Journalist John Allen has compiled a detailed catalogue of current persecutions of Christians - and asks why is so little being done about it?
The Global War on Christians: dispatches from the front lines of anti-Christian persecution by John L. Allen (Image)
- Review by Benedict Rogers for The Tablet
Following the screening of a documentary film, Faith of our Fathers: In Search of the English Martyrs, parishioners were asked how they would respond to such persecution were it to occur today. It seemed a purely hypothetical question. Yet for many Christians across the world today, persecution is a reality they face every day.
In the past year, three major books have focused on the persecution of Christians across the world: Rupert Shortt’s Christianophobia, Paul Marshall, Lela Gilbert and Nina Shea’s Persecuted, and now the indefatigable US journalist and leading Vaticanologist John Allen’s The Global War on Christians.
There is a large part of me that longs for someone to write a book that is not specifically focused on the persecution of Christians, but which examines the increase in the persecution of believers of every faith. It is not only Christians who are under attack for their beliefs much abuse.
It is in the interests of all of us to speak up not only for our own particular community of faith, but for the freedom of thought, conscience, religion or belief – as set out in Article 18 of the Universal Declaration of Human Rights.
That said, there is no doubt that Christians bear the brunt of religious persecution in the world today. Yet the story of the persecution of Christians in the twenty-first century, while receiving more attention than before, is still largely ignored. Too often, as John Allen argues, modern-day martyrs 'suffer in silence.'
Allen’s writing is engaging – it is personal, passionate and very human. He provides a wide-ranging survey of the countries where Christians are persecuted, from Eritrea to North Korea, from Pakistan to Nigeria, from Cuba to China and beyond.
Allen has been pulled up for some loose statistics (the number of Christians killed 'in situations of witness' are inflated by the inclusion of figures from the Democratic Republic of Congo, where large numbers of Christians are being killed, but not for reasons of faith). He should have been more careful: all statistics on persecution should be treated with caution, because of the question of criteria and definition.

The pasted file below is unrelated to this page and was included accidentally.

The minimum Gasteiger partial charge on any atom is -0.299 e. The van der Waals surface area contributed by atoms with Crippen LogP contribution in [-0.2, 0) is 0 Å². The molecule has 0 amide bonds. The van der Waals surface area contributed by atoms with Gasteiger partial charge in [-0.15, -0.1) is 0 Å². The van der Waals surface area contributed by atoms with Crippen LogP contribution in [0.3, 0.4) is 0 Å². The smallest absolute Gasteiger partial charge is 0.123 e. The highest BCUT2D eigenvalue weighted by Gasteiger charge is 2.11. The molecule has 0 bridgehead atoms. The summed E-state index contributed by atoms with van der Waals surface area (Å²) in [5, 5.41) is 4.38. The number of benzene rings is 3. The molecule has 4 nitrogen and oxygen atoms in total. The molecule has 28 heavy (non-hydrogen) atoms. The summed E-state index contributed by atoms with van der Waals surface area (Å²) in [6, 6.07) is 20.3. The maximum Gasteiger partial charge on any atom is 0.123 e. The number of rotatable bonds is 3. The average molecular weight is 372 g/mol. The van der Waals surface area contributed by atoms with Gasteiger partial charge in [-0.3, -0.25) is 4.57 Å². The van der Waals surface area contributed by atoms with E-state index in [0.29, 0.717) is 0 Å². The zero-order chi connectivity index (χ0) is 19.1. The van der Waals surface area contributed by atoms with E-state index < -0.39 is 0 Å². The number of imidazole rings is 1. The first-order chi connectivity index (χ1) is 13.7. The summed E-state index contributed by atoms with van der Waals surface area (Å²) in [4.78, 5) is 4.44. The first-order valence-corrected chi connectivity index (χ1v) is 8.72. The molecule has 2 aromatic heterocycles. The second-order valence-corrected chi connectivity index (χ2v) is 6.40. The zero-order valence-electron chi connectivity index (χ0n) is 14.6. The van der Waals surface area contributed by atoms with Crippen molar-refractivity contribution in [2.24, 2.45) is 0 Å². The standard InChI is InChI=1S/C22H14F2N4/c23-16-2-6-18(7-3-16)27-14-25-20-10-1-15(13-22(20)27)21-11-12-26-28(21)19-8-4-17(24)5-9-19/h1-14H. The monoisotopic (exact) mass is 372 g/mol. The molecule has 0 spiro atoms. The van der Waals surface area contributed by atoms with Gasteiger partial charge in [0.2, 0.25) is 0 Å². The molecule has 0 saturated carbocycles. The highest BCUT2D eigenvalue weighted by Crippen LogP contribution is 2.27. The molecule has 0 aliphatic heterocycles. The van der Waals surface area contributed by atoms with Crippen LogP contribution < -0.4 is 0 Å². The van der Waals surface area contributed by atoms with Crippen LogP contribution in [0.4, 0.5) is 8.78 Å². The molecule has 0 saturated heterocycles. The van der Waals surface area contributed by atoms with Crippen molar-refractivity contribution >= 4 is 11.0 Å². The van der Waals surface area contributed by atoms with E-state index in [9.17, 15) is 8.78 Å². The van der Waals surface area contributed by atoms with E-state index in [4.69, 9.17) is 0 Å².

What is not in doubt are the searing accounts of torture and abuse faced by Christians in almost every corner of the world. In Eritrea, Christians have been imprisoned in metal shipping containers. Me’eter, a 'concentration camp for Christians' in Eritrea is a military complex converted to hold religious prisoners. The description of their torture is graphic.
The unavoidable question, Allen asks, is 'why the abuse at Me’eter doesn’t arouse the same horror and intense public fascination as the celebrated atrocities that unfolded at Abu Ghraib, for instance, or at Guantánamo Bay. Why isn’t the whole world abuzz with outrage over the grotesque violations of human rights at Me’eter?'
But it’s not only Eritrea. Far from it. Allen produces a catalogue of horrors from almost all continents, and the perpetrators come from all directions: radical Islam, yes, but also militant Buddhism, Hindu nationalism, extreme secularism, communism and authoritarianism. Even, sadly, from within Christianity itself, one denomination suppressing another.
Why the silence? There is too little uproard over the persecution of Christians (The Huffington Post)
Report: Persecution of Christians reveals most abuse in Muslim countries (The Jerusalem Post)
Stories of religious persecution and the silence of the secular media (ABC Religion and Ethics)
Can the Coptic Church survive? The Christian casualties of Egypt's struggle with modernity (ABC Religion and Ethics)
What would Muhammad do? (Counterpoint, ABC Radio National)